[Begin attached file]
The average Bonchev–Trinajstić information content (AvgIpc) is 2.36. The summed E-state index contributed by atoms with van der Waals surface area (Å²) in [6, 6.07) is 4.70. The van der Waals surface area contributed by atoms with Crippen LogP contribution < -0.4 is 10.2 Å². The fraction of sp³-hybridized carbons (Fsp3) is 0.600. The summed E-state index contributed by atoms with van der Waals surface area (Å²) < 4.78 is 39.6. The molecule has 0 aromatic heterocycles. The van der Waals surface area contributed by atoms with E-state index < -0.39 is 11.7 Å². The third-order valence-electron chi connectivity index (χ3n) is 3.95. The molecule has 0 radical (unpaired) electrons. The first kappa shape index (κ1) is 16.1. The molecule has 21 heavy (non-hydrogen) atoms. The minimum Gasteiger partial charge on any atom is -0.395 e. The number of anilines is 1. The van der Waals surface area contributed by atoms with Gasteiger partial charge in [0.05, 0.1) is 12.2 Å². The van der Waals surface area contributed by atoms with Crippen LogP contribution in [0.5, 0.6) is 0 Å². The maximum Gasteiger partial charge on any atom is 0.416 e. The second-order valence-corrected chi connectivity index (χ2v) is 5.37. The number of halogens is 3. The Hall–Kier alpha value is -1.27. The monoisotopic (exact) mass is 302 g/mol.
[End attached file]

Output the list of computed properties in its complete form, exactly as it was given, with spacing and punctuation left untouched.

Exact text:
The average Bonchev–Trinajstić information content (AvgIpc) is 2.36. The summed E-state index contributed by atoms with van der Waals surface area (Å²) in [6, 6.07) is 4.70. The van der Waals surface area contributed by atoms with Crippen LogP contribution < -0.4 is 10.2 Å². The fraction of sp³-hybridized carbons (Fsp3) is 0.600. The summed E-state index contributed by atoms with van der Waals surface area (Å²) < 4.78 is 39.6. The molecule has 0 aromatic heterocycles. The van der Waals surface area contributed by atoms with E-state index < -0.39 is 11.7 Å². The third-order valence-electron chi connectivity index (χ3n) is 3.95. The molecule has 0 radical (unpaired) electrons. The first kappa shape index (κ1) is 16.1. The molecule has 21 heavy (non-hydrogen) atoms. The minimum Gasteiger partial charge on any atom is -0.395 e. The number of anilines is 1. The van der Waals surface area contributed by atoms with Gasteiger partial charge in [0.05, 0.1) is 12.2 Å². The van der Waals surface area contributed by atoms with Crippen LogP contribution in [0.5, 0.6) is 0 Å². The maximum Gasteiger partial charge on any atom is 0.416 e. The second-order valence-corrected chi connectivity index (χ2v) is 5.37. The number of halogens is 3. The Hall–Kier alpha value is -1.27. The monoisotopic (exact) mass is 302 g/mol.